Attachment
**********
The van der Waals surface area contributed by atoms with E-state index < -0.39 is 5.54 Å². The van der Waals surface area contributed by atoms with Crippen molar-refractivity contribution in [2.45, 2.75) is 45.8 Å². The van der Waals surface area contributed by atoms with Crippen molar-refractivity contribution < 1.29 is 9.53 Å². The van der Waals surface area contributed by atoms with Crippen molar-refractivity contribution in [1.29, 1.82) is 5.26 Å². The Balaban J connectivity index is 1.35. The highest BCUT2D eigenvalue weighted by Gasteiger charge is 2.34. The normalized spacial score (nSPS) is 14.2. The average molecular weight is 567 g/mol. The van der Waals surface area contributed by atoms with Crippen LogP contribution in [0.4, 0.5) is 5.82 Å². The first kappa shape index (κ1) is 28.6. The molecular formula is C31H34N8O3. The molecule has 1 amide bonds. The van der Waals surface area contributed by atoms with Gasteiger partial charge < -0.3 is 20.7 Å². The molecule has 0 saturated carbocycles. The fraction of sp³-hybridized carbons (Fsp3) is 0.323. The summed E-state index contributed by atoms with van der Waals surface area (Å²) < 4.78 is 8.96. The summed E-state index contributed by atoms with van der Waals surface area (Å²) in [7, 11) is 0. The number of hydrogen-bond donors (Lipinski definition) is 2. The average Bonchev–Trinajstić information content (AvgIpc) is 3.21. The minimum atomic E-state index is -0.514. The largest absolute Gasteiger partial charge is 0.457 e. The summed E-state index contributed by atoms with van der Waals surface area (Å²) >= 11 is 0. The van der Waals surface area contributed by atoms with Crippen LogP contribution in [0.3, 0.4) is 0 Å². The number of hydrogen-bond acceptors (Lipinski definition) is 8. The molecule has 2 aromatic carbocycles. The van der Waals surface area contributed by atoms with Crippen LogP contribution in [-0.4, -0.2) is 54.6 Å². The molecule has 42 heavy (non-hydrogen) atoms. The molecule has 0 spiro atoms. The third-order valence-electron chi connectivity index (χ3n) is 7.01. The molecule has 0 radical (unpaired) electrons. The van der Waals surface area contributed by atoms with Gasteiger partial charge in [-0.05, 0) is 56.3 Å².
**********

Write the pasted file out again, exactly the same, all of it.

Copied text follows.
The van der Waals surface area contributed by atoms with E-state index < -0.39 is 5.54 Å². The van der Waals surface area contributed by atoms with Crippen molar-refractivity contribution in [2.45, 2.75) is 45.8 Å². The van der Waals surface area contributed by atoms with Crippen molar-refractivity contribution < 1.29 is 9.53 Å². The van der Waals surface area contributed by atoms with Crippen molar-refractivity contribution in [1.29, 1.82) is 5.26 Å². The Balaban J connectivity index is 1.35. The highest BCUT2D eigenvalue weighted by Gasteiger charge is 2.34. The normalized spacial score (nSPS) is 14.2. The average molecular weight is 567 g/mol. The van der Waals surface area contributed by atoms with Crippen LogP contribution in [0.4, 0.5) is 5.82 Å². The first kappa shape index (κ1) is 28.6. The molecular formula is C31H34N8O3. The molecule has 1 amide bonds. The van der Waals surface area contributed by atoms with Gasteiger partial charge < -0.3 is 20.7 Å². The molecule has 0 saturated carbocycles. The fraction of sp³-hybridized carbons (Fsp3) is 0.323. The summed E-state index contributed by atoms with van der Waals surface area (Å²) < 4.78 is 8.96. The summed E-state index contributed by atoms with van der Waals surface area (Å²) in [7, 11) is 0. The number of hydrogen-bond donors (Lipinski definition) is 2. The average Bonchev–Trinajstić information content (AvgIpc) is 3.21. The minimum atomic E-state index is -0.514. The largest absolute Gasteiger partial charge is 0.457 e. The summed E-state index contributed by atoms with van der Waals surface area (Å²) >= 11 is 0. The van der Waals surface area contributed by atoms with Crippen LogP contribution in [0.3, 0.4) is 0 Å². The number of hydrogen-bond acceptors (Lipinski definition) is 8. The molecule has 2 aromatic carbocycles. The van der Waals surface area contributed by atoms with Crippen LogP contribution in [-0.4, -0.2) is 54.6 Å². The molecule has 42 heavy (non-hydrogen) atoms. The molecule has 0 spiro atoms. The third-order valence-electron chi connectivity index (χ3n) is 7.01. The molecule has 0 radical (unpaired) electrons. The van der Waals surface area contributed by atoms with Gasteiger partial charge in [-0.05, 0) is 56.3 Å².